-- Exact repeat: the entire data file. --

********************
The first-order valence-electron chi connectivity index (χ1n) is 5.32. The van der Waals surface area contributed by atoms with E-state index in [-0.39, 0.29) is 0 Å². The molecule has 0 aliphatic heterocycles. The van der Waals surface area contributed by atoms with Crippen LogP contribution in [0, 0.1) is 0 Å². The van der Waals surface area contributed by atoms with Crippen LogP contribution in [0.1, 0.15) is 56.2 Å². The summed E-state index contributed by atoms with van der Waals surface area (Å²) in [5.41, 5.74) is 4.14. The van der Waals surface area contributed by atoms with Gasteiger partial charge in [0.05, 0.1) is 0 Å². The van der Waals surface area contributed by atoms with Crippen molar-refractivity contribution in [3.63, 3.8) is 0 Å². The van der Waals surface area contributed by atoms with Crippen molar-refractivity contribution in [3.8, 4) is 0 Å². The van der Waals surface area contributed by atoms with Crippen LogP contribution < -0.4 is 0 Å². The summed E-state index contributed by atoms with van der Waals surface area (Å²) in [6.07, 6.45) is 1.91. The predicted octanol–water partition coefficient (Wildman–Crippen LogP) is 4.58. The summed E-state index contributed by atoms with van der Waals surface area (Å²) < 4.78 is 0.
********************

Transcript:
The first-order valence-electron chi connectivity index (χ1n) is 5.32. The van der Waals surface area contributed by atoms with E-state index in [-0.39, 0.29) is 0 Å². The molecule has 0 aliphatic heterocycles. The van der Waals surface area contributed by atoms with Crippen LogP contribution in [0, 0.1) is 0 Å². The van der Waals surface area contributed by atoms with Crippen LogP contribution in [0.1, 0.15) is 56.2 Å². The summed E-state index contributed by atoms with van der Waals surface area (Å²) in [5.41, 5.74) is 4.14. The van der Waals surface area contributed by atoms with Gasteiger partial charge in [0.05, 0.1) is 0 Å². The van der Waals surface area contributed by atoms with Crippen molar-refractivity contribution in [3.63, 3.8) is 0 Å². The van der Waals surface area contributed by atoms with Crippen molar-refractivity contribution in [3.8, 4) is 0 Å². The van der Waals surface area contributed by atoms with Crippen LogP contribution < -0.4 is 0 Å². The summed E-state index contributed by atoms with van der Waals surface area (Å²) in [6.07, 6.45) is 1.91. The predicted octanol–water partition coefficient (Wildman–Crippen LogP) is 4.58. The summed E-state index contributed by atoms with van der Waals surface area (Å²) < 4.78 is 0.